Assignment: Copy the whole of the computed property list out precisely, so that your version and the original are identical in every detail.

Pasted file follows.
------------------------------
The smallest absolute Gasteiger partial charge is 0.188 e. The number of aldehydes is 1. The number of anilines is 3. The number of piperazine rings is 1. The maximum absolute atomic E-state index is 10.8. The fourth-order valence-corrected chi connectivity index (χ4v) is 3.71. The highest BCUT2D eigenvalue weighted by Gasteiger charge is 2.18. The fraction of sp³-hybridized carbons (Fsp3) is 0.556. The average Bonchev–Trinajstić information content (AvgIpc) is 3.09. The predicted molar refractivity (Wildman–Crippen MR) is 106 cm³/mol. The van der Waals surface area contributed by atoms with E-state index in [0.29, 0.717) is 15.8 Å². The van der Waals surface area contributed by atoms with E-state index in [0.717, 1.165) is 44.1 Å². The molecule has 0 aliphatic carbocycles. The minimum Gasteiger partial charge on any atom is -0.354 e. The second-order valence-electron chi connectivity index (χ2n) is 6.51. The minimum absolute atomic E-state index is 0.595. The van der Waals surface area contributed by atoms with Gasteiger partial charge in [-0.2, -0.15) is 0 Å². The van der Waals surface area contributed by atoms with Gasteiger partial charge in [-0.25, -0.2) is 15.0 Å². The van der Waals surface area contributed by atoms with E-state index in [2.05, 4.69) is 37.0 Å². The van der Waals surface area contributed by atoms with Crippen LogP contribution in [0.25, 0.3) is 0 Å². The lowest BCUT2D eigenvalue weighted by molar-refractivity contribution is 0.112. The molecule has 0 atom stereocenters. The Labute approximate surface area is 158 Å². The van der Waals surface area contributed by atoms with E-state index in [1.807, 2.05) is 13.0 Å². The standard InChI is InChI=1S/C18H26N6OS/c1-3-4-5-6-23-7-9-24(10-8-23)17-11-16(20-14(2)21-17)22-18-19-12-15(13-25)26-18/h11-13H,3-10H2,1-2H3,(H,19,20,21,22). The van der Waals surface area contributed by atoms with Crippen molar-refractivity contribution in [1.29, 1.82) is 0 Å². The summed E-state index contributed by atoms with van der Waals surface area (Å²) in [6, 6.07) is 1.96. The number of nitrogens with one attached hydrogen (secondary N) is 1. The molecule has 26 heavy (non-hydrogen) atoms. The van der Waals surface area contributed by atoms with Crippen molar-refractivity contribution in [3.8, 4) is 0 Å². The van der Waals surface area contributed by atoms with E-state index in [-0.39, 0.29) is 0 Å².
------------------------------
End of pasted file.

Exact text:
The smallest absolute Gasteiger partial charge is 0.188 e. The number of aldehydes is 1. The number of anilines is 3. The number of piperazine rings is 1. The maximum absolute atomic E-state index is 10.8. The fourth-order valence-corrected chi connectivity index (χ4v) is 3.71. The highest BCUT2D eigenvalue weighted by Gasteiger charge is 2.18. The fraction of sp³-hybridized carbons (Fsp3) is 0.556. The average Bonchev–Trinajstić information content (AvgIpc) is 3.09. The predicted molar refractivity (Wildman–Crippen MR) is 106 cm³/mol. The van der Waals surface area contributed by atoms with E-state index in [0.29, 0.717) is 15.8 Å². The van der Waals surface area contributed by atoms with E-state index in [0.717, 1.165) is 44.1 Å². The molecule has 0 aliphatic carbocycles. The minimum Gasteiger partial charge on any atom is -0.354 e. The second-order valence-electron chi connectivity index (χ2n) is 6.51. The minimum absolute atomic E-state index is 0.595. The van der Waals surface area contributed by atoms with Gasteiger partial charge in [-0.2, -0.15) is 0 Å². The van der Waals surface area contributed by atoms with Gasteiger partial charge in [-0.25, -0.2) is 15.0 Å². The van der Waals surface area contributed by atoms with E-state index in [2.05, 4.69) is 37.0 Å². The van der Waals surface area contributed by atoms with Crippen LogP contribution in [0.25, 0.3) is 0 Å². The lowest BCUT2D eigenvalue weighted by molar-refractivity contribution is 0.112. The molecule has 0 atom stereocenters. The Labute approximate surface area is 158 Å². The van der Waals surface area contributed by atoms with E-state index in [1.807, 2.05) is 13.0 Å². The standard InChI is InChI=1S/C18H26N6OS/c1-3-4-5-6-23-7-9-24(10-8-23)17-11-16(20-14(2)21-17)22-18-19-12-15(13-25)26-18/h11-13H,3-10H2,1-2H3,(H,19,20,21,22). The van der Waals surface area contributed by atoms with Crippen molar-refractivity contribution in [1.29, 1.82) is 0 Å². The summed E-state index contributed by atoms with van der Waals surface area (Å²) in [6, 6.07) is 1.96. The number of nitrogens with one attached hydrogen (secondary N) is 1. The molecule has 26 heavy (non-hydrogen) atoms. The van der Waals surface area contributed by atoms with Crippen molar-refractivity contribution in [3.8, 4) is 0 Å². The van der Waals surface area contributed by atoms with E-state index in [-0.39, 0.29) is 0 Å².